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    • Trying to finish up the base.  This is the current state.  I added curves to the vertical parts of the trestle members and the lower stretchers.  The vertical parts have through mortises for the lower stretchers.  The biggest lesson learned from cutting those curves was that I overestimated my ability to operate a jig saw with thick material.  I already knew that I should have a bandsaw for cuts like those, and this experience did nothing but reinforce that.  Unfortunately, I do not have the space for a bandsaw at this time. The most recent change was to add the upper stretchers with lap joints.  These parts are the first that are not red oak to this point (southern yellow pine).  The idea is that these would be hidden by the top.  I am embedding t-nuts in the top of the trestles for 1/4-20 fasteners that pass through the upper stretchers. The only task left for the base (other than sanding and finishing) is to create the vertical mortises in the lower stretchers and the wedges that will pass through these mortises and press against the outer surfaces of the vertical parts of the trestle members.  The plan is to use cutoffs from the cherry for the top to make the wedges.  I am a little nervous about cutting the mortises because (1) I don't want to mess up the lower stretchers and (2) I have never cut angled mortises.  I guess only one of the four faces of those mortises needs to be angled, but still... After the mortises/wedges, I will start milling the 8/4 cherry for the top.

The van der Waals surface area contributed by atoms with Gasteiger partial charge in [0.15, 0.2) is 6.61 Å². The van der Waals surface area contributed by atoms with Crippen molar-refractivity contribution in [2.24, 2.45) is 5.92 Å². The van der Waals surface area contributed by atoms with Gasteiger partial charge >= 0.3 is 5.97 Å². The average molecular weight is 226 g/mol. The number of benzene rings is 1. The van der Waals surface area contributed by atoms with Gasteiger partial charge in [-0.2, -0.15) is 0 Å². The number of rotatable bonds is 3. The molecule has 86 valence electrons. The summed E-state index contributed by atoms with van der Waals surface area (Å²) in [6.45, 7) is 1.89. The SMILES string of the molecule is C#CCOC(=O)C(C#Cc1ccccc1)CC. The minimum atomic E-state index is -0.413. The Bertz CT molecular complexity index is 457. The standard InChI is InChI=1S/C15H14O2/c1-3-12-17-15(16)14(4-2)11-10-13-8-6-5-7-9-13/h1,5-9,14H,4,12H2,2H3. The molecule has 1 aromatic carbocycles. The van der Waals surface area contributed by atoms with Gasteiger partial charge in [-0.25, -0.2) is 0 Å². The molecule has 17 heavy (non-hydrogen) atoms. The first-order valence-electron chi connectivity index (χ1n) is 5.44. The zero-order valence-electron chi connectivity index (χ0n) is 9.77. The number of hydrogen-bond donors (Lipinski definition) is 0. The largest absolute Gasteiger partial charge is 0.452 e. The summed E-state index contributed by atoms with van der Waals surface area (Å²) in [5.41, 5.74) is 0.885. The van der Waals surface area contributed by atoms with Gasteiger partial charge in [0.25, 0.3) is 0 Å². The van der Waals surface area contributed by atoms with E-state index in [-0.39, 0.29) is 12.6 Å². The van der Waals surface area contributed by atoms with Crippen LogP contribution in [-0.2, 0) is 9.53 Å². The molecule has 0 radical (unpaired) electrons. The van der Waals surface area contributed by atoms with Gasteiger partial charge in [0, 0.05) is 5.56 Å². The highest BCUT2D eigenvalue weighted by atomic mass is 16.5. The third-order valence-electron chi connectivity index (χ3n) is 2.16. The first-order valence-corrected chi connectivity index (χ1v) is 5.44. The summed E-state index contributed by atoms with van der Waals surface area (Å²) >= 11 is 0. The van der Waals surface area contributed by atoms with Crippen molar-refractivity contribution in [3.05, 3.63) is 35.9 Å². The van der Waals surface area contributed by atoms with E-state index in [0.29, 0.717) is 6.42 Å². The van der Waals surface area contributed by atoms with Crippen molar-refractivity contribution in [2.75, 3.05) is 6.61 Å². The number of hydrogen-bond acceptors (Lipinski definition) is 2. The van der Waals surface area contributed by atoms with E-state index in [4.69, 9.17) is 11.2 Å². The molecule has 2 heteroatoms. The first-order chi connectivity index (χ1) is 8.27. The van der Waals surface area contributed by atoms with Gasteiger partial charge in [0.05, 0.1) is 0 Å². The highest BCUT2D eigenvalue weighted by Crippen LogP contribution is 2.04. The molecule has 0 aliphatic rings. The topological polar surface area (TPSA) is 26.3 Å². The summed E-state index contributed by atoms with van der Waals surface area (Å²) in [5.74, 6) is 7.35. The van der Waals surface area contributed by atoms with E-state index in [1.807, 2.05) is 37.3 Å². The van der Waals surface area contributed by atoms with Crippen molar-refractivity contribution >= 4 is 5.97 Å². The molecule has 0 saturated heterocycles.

• In any case when cutting plastic with power tools, be prepared for static-charged chips that never go away!
    • Very nice, Ronn!  Making a music box or two is on my woodworking bucket list.  When I finally get around to building one or two I hope they turn out that nice. David
    • I would set the TS blade as low as possible to make the cut, and use a featherboard just ahead of the blade. The just push the pipe through. I'd be more worried about the pipe coming up off the blade, than rotating. If the length is short, maybe clamp it to a straight line ripping sled, aka a tapering sled set to zero degrees.
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